NEW YORK – U.S. stocks dropped Tuesday as Wal-Mart Stores Inc. (WMT) warned that high oil prices are taking a toll on consumer spending, and the government said surging energy costs drove the consumer price index up in July.
The Dow Jones industrial average was down 72 points at 10,562. The Standard & Poor's 500 Index was down 9 points at 1,225. The technology-laced Nasdaq Composite Index was down 21 points at 2,145.80.
The Russell 2000 index of smaller companies fell 7.39, or 1.11 percent, to 658.25.
Shares of Wal-Mart, the world's largest retailer and a Dow component, Wal-Mart fell $1.77 to $47.33 after it warned of weaker third-quarter results as high gasoline prices curbed sales and drove up costs.
John Caldwell, chief investment strategist at McDonald Financial Group of Cleveland, said investors were chilled by Wal-Mart's outlook and "specifically the fact that they cited higher gas prices having an impact on their consumers."
Investors focused on Wal-Mart's buzz-of-the-day warnings of future troubles. While the Dow component's earnings beat Wall Street's profit forecasts by 2 cents per share, its revenues missed estimates.
Fellow Dow Industrial component Home Depot (HD), the world's largest home improvement retailer, reported higher quarterly profit, topping estimates, but its shares fell 2.2 percent to $40.78. Department store retailer J.C. Penney (JCP) also posted higher earnings, but its stock also dropped, losing 4.6 percent to $49.52.
The company, apparently avoiding the energy pinch felt by Wal-Mart and other retailers, also increased its profit forecasts for the rest of the year.
Deere & Co. (DE), the world's largest maker of farm equipment, reported a 3.5 percent decline in quarterly profits, citing drought conditions in key markets. Deere's stock fell 11.2 percent to $64.65.
Computer maker Gateway Inc. (GTW), which reported after the close of regular trading Monday, posted a quarterly profit for the first time in three years, but cut its profit and sales forecasts for the rest of the year. That led analysts at Bear Stearns to cut their rating on the company to "underperform" from "peer perform." Gateway tumbled 83 cents, or 21 percent, to $3.06.
Apple Computer Inc. (AAPL) was one of the Nasdaq's biggest decliners, falling 2.5 percent to $46.49. Chipmaker Intel Corp. (INTC) was also off, down 1.7 percent at $26.08, weighing on the Nasdaq and the Dow average.
Soaring energy costs pushed the U.S. consumer price index, a gauge of inflation at the retail level, up 0.5 percent in July, exceeding expectations, the Commerce Department said.
Investors fretted over the latest reading of the CPI, which showed the biggest increase in three months and larger than the 0.4 percent hike economists had expected. With food and energy prices removed, "core" CPI rose 0.1 percent.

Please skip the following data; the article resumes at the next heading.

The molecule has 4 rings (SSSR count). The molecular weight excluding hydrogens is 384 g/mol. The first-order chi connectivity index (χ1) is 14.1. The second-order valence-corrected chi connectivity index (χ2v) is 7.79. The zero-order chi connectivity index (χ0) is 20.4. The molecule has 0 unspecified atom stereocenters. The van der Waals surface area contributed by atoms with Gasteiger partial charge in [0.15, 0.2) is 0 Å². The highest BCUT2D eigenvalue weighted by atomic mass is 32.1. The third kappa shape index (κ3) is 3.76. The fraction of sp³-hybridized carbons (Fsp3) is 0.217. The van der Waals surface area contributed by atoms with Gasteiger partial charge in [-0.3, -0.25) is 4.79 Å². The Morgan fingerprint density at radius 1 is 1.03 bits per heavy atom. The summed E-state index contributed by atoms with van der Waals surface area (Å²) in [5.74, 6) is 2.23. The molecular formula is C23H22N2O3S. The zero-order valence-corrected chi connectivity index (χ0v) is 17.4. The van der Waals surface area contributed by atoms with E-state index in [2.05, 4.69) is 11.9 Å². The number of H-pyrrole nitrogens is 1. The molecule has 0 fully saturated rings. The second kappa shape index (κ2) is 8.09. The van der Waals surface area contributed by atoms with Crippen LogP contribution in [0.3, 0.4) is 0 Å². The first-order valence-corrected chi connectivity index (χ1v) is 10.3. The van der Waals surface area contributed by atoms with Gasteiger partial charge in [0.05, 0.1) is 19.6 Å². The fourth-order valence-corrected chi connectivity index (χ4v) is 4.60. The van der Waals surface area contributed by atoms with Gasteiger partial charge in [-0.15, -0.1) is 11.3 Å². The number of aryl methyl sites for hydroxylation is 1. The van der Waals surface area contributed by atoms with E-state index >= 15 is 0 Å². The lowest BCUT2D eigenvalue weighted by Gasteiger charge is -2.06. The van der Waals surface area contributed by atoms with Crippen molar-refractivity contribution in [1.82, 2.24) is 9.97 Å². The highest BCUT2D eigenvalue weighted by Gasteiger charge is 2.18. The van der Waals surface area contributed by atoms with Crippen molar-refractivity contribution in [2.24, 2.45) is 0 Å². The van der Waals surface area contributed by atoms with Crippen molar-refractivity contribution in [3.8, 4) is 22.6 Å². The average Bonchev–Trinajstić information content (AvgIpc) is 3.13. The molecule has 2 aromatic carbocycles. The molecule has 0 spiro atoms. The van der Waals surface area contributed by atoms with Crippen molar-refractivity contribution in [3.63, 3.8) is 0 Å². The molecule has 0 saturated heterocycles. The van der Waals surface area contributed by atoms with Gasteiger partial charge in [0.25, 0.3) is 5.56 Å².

Crude oil futures traded in a narrow range but remained in the mid-$60 range — high enough to keep gasoline and heating oil prices near record levels. A barrel of light crude for September delivery was quoted at $66.10, down 17 cents, on the New York Mercantile Exchange.
"We are starting to see the bite from some of the risks that have been lurking in the background, like oil," said Hans Olsen, managing director and chief investment officer at Bingham Legg Advisers. "I think it's going to continue to be tougher for this market to do anything positive."
Bonds rose sharply as stocks moved lower, with the yield on the 10-year Treasury note falling to 4.22 percent from 4.28 percent late Monday. The dollar was up against the euro and gold prices rose.
Wal-Mart's outlook weighed on the retail sector as a whole as well, with the Standard & Poor's retail index off 2.1 percent. Even shares of Home Depot Inc. and J.C. Penney Co. Inc. were lower, though those companies had posted quarterly results that topped Wall Street expectations.
An economic report from the Federal Reserve (search) showed U.S. industrial production rose less than expected last month, up 0.1 percent, compared with economists' forecast for a 0.5 percent increase.
In one of the few bright spots of the session, investors welcomed the Commerce Department's (search) report on home construction. For July, the number of housing projects started fell slightly to an annualized 2.042 million units, but housing permits issued reached a 21-year high.
Delta Air Lines Inc. (DAL) rose 6 cents to $1.45 after it sold its Atlantic Southeast Airlines unit to SkyWest Inc. for $425 million in an effort to stave off bankruptcy. SkyWest (SKYW) climbed $2.27, or 10 percent, to $24.31.
Declining issues outnumbered advancers by more than 2 to 1 on the New York Stock Exchange, where volume came to 827.96 million shares, up from 745.91 million traded at the same point on Monday.
Overseas, Japan's Nikkei stock average rose 0.48 percent. Britain's FTSE 100 slipped 0.41 percent, Germany's DAX index lost 0.78 percent, and France's CAC-40 fell 0.49 percent.
Reuters and The Associated Press contributed to this report.